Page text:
Worse still, in certain instances instead of gratitude there has been a dose of insolence. A case in point is an article written by Minister George Pullicino on September 14. The writer said: "Any alterations, which over the years were made to the villa without recognising history, have now been removed". He also refers to the building as being a dilapidated site (September 11).

Is that the sort of thank you one expects for opting to leave to the state an invaluable piece of property? The minister must surely be reminded that William N. Francia has been dead for more than 20 years and it was only during these last two years that the government took any initiative to restore and preserve the building. Everyone should know and Mr Pullicino especially, being an architect, that if you abandon a building for such a long period of time it will surely fall into a total state of disrepair and neglect. Thus, in his remarks, he should have pointed a finger at his own government and, himself forming part of it, he should not hesitate to utter mea culpa.

Regarding the alterations mentioned, it must be pointed out that the building was used as the ordinary residence of the Francia family and not as some cold museum or institute. Thus, the place has been fashioned in a way as to create the ambiance of a warm home.

I also read with interest another article written by one of our foremost journalists on March 9. The author felt exasperated to note that the extraordinary large carpets that were once present in the villa are nowhere to be seen as are also other particular artefacts. It must be stated that these were taken by representatives of the government to the storage facility Transpack Overseas Removals Ltd of Paola so many years ago and only God knows what has happened to them. Even here the responsibility falls on the state.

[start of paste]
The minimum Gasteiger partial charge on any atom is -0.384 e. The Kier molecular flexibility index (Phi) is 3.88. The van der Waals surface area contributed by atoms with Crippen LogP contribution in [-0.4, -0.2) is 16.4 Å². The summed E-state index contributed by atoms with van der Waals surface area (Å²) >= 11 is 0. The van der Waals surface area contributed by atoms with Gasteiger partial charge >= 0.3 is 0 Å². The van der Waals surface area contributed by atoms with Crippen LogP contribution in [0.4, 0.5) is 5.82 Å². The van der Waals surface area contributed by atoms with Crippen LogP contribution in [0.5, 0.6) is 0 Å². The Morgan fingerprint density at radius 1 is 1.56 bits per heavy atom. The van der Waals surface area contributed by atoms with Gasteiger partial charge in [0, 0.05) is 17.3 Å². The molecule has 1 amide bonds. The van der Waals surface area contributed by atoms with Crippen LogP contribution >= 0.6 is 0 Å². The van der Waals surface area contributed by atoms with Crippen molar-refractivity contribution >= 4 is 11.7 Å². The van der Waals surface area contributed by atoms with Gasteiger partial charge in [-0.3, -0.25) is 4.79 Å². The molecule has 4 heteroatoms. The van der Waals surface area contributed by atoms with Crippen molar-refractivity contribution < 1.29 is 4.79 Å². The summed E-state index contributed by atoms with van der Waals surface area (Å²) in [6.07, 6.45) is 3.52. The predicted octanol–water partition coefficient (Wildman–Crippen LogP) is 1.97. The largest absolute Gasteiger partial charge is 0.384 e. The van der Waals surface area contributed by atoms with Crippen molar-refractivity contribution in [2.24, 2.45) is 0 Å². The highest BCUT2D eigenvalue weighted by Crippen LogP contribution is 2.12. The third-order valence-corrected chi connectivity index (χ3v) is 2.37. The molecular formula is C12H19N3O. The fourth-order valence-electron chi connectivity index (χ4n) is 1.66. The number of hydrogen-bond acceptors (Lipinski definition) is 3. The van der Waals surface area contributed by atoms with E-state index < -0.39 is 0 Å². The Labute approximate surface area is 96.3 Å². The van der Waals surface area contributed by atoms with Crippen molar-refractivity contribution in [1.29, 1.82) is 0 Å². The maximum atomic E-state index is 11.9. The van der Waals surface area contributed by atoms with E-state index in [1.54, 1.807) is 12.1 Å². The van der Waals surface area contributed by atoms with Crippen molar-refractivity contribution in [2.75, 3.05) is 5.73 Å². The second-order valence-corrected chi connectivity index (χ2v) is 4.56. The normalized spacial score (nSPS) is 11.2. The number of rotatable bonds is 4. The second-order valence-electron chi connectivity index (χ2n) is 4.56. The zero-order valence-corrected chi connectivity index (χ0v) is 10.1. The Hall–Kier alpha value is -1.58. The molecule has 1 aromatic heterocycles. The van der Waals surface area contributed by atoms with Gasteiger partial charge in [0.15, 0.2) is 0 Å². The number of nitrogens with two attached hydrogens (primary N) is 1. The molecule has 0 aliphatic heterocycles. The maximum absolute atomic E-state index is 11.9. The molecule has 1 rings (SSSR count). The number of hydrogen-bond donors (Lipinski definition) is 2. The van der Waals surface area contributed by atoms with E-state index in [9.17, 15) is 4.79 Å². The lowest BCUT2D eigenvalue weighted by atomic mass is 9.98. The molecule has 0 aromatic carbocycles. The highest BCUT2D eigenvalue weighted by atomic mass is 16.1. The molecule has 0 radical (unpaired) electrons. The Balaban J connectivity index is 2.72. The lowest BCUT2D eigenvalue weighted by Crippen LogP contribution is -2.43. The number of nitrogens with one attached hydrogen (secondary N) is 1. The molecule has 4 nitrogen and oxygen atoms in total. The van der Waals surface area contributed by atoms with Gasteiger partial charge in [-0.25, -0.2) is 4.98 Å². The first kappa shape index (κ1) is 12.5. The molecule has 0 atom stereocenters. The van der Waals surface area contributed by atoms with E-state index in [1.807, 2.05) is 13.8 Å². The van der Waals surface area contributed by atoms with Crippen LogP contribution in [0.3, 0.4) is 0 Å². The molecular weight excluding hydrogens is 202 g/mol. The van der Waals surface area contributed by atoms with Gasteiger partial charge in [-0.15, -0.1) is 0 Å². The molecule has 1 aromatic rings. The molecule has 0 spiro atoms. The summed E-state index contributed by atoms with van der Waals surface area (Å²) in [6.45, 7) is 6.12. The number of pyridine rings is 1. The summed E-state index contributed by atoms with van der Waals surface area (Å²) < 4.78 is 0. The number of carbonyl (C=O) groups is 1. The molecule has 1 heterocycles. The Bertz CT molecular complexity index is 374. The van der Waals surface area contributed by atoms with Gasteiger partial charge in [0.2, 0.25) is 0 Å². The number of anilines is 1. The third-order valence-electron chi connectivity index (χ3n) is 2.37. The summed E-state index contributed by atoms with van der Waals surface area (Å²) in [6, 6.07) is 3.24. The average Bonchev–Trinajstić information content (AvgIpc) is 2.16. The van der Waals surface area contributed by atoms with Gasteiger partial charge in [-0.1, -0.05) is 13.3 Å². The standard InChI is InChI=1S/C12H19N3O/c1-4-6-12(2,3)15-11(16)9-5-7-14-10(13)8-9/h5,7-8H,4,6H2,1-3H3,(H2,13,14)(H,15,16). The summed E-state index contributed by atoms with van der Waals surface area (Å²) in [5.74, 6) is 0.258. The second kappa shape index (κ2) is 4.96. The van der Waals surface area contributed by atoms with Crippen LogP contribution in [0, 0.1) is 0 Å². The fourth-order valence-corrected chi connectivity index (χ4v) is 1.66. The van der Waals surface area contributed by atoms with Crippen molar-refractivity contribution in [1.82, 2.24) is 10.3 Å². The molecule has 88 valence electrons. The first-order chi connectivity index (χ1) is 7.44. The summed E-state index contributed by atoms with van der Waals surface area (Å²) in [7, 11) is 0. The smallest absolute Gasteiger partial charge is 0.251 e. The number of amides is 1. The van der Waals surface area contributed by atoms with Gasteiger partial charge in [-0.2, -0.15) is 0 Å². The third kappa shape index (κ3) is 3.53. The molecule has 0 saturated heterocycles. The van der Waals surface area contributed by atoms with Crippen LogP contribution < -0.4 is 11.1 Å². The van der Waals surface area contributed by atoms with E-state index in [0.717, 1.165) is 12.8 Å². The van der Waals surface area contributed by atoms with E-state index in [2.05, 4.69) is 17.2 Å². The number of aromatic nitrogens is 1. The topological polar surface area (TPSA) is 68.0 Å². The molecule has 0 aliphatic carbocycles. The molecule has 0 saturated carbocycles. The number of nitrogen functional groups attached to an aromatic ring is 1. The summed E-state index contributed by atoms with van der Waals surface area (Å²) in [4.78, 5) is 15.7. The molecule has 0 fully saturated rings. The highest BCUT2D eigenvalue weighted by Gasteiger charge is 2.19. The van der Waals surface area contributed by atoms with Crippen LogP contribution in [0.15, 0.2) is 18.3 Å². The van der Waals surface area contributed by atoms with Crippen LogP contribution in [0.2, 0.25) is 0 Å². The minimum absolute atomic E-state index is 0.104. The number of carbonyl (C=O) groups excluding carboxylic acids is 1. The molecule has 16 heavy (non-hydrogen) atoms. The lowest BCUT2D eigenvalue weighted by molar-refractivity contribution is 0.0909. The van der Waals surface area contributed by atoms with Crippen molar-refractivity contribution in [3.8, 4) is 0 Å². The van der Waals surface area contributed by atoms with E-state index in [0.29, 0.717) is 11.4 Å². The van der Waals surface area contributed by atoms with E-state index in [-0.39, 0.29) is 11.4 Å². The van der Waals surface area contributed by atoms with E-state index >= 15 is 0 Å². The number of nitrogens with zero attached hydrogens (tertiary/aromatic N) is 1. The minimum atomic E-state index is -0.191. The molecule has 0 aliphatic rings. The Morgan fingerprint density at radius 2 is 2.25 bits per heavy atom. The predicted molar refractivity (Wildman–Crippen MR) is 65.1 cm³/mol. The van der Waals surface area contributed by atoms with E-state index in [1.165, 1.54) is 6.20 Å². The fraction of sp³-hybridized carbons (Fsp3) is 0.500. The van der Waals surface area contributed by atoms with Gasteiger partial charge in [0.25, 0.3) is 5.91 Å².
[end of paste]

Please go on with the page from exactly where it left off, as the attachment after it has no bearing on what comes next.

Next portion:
I also find criticism that the introduction of recent structures not falling within the baroque style as being uncalled for. Apart from the reasons already mentioned, it must be pointed out that, after all, it is this present Administration that has somewhat ignored the character, style and date of the building. The furniture brought there is either Victorian or early Edwardian. To my mind, the attitude adopted discourages others from following suit.

If, however, you happen to be visiting the premises of the Chamber of Commerce, Industry and Enterprise in St Christopher Street, Valletta, known as Il-Borża, stop for a while and take a glance at the paintings there embellishing the walls of the said edifice. There, among the numerous paintings, you'll find one of the late Col. Francia, Sir Ugo's father-in-law. This is the only portrait of this eminent personality on public display. It was bequeathed to the Chamber by the William N. Francia. You should then stop and pause for a while in acknowledgement of his family's gift to the Maltese.

Dr Herrera is a Labour member of Parliament.

[Click on the hyperlink above to view the comments on the Times' website.]


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1 comment:

  1. I hope Joseph (Gauci) is not suggesting that designating someone gay is being insolent? It would be great to learn more about the lives of the two Francias and pay respect to them for who they were rather than for whom others wanted them to be. Joseph Carmel Chetcuti